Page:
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Ex-BBC journalist tells RT who dominates world news

Speaking to RT, former BBC journalist Robin Aitken said that media consumers in the West don’t always get a fair picture of what is happening around the world due to the presence of the liberal agenda behind much Western reporting. 

“You’ve got a media culture in Britain, but this extends into other Western countries as well, where there is an acceptable and polite view of world events which is dominated by media liberals,” Aikten stated.

The journalist-turned-author contended that this was very clear when it came to former US President Donald Trump, noting that there was “unanimity” in Britain’s mainstream media that Trump was a “bad thing and a bad man.” 

In a similar vein, Aikten suggested that there is a general anti-Russian atmosphere in the British media. As a result, he argued, people in the UK are exposed to a very one-sided view of events in and about Russia. 

Aikten, who left the British public broadcaster in 2007, warned that we should all be “sceptical of the hidden persuaders” that operate in the media. He noted that the uninitiated, or those unfamiliar with the way media works, should be aware that news bias is about the “selection of stories which you carry” rather than their content specifically.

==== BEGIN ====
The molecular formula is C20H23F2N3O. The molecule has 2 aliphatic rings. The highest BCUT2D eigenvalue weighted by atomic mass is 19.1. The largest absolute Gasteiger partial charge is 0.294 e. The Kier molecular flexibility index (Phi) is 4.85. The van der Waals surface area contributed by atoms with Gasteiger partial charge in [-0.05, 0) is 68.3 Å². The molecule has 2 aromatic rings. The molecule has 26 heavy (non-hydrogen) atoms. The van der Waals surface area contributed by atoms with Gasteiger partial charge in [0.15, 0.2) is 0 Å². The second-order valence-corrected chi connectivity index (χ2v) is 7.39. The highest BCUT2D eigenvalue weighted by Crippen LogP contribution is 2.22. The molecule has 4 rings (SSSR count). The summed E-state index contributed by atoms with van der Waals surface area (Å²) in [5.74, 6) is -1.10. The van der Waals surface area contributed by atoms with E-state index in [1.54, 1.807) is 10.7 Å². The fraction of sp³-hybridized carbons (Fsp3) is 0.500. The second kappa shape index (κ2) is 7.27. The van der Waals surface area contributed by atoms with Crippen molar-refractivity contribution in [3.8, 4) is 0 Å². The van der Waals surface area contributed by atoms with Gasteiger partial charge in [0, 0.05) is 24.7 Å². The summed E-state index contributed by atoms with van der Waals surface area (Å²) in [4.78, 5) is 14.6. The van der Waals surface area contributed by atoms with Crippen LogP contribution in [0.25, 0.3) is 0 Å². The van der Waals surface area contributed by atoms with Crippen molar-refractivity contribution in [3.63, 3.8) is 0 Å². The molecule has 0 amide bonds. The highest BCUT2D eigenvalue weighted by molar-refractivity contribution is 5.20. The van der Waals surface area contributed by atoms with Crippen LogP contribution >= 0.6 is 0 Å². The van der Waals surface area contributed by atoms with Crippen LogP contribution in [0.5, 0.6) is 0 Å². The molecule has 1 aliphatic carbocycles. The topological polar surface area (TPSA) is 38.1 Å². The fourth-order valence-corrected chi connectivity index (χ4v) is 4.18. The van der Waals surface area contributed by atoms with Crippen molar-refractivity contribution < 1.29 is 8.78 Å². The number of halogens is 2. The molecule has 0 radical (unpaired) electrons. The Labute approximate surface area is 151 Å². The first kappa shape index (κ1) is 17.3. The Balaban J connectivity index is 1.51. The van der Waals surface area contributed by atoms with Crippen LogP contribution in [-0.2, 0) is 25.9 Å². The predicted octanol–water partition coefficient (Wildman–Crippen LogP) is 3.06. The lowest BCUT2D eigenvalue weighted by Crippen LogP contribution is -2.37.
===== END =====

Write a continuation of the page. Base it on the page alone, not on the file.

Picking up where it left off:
Expanding his point, he said that there are thousands of newsworthy events happening around the world every day and urged people to question why some stories are reported, and why others are not. “It’s because journalists have made a selection of stories for presentation to their audience,” he contended. 

Speaking more specifically about the BBC, Aikten contended that it was probably difficult to speak out on some issues due to a cohesive and occasionally coercive internal culture, particularly on issues relating to LGBTQ policy. He noted that a member of staff would be well advised to keep their issues to themselves on the matter.

 He said it was particularly concerning that an organization such as the Stonewall lobby group, which he argued takes a very different view on transgender rights to the rest of the population, should not be embedded within the public broadcaster. Aikten suggested it was even “dangerous” for internal staff organisations or mechanisms, such as those brought in by Stonewall, to be used to impact the BBC’s output, adding that such a situation jeopardizes its credo of impartiality. 

The Stonewall group plays an important role in the corporate culture of the BBC as well as other public and state institutions through its diversity schemes, which other organisations adopt. 

A recent investigation highlighting the extent of Stonewall’s influence on the broadcaster prompted employees within the organisation to speak out and express their concerns. 

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